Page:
The COVID-19 pandemic has dominated the business community and the economy for the better part of this year, bringing with it changes that under normal conditions would have likely taken years. Having office workers quarantined for months has given birth to a dramatically expanded work-from-home movement, which in turn has breathed new life into online conferencing, video education and other virtual tasks.
One of the groups that will deal with many of these changes on a first-hand basis is the build community, including the producers of commercial flooring. For this reason, we sought out Tom Pendley, president of Mannington Commercial, to look into some of the potential long-term changes that will impact the design of future office spaces, as well as spaces in other commercial structures. The following are excerpts from a conversation with Pendley, which you can watch in its entirety here.
TF: Talk about COVID-19 and the commercial sector. What sectors have been affected the most and which the least?
Pendley: There has not been a sector in commercial that has escaped being impacted. The timing of the impact, however, was different across segments. The impact in hospitality was immediate, as was retail and the workplace. Healthcare had a burst of energy at the beginning as spaces were being prepared with acute care, but since it has been significantly impacted. Education had momentum—strong momentum heading into the into the peak season. Those projects continue, however, most of those projects have since been finished. New projects are now being impacted. Every segment of commercial has been impacted. Again, most of it was more timing-based as opposed to really segment-based. Retail has seen significant impact and no segment has been left out of the excitement.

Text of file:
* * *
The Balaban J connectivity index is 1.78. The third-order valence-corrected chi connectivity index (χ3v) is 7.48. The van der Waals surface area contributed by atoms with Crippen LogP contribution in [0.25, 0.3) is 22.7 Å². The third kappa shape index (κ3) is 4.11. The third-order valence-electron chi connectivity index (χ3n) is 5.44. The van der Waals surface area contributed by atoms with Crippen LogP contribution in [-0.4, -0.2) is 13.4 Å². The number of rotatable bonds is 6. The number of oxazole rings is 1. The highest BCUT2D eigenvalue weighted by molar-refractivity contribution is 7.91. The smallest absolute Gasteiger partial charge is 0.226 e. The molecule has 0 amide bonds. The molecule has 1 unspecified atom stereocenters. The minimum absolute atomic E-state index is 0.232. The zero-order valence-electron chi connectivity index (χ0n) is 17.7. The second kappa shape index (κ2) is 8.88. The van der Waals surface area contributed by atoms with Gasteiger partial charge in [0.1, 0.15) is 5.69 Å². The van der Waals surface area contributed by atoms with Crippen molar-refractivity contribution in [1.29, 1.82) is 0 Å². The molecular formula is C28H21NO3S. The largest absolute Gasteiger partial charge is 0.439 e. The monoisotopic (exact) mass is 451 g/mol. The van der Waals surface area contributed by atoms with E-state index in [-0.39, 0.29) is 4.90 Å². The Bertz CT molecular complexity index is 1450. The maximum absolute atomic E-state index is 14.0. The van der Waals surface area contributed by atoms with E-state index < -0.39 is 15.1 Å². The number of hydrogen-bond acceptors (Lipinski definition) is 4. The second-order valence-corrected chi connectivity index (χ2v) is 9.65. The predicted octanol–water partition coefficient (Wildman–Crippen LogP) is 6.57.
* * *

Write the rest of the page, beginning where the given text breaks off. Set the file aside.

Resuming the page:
TF: It seems like the pandemic, for the most part, has changed everything, and most employees just do not go to the office as much anymore. What do you see going forward as to how these office segment changes will remain long-term?
Pendley: I am in the office today here in Calhoun, our commercial corporate headquarters, and I am one of a handful of associates that is in the office. That has been the case for several months now. For us, specifically, that will continue to be the case, at least through the balance of 2020. Right now, we are not planning too far out into next year as we see how things evolve and change.
I do not think we are different than the workplace environment in general. I do think there will be significantly more people working from home coming on the backside of COVID. The genie is out of the bottle. I do not think there is any way to put it back in. I think that is our new reality. What will office space look like? I do think there is going to be less communal space. I believe there will be more space between desks. I do believe that the number of associates within a given building and given space will be impacted for years to come.
Our lifestyles have changed, the way we work has changed, and the capabilities and technology have enabled that, and everyone has adapted to it extremely quickly and I do not anticipate that reversing itself in the near future.
TF: Do you think we will travel less long-term?
Pendley: I am struggling with that one. I was traveling probably 40 percent of the time and I have not traveled since mid-March. I miss that interaction with customers. I miss being out with my sales teams. When our customers are comfortable with travel, and as an organization, we are more comfortable with travel, we will travel again. But, yes, I do think it has been impacted for the foreseeable future.
TF: A recent workplace design article called for a six-foot perimeter around every desk and extra-wide walkways to allow people to social distance. What’s your take?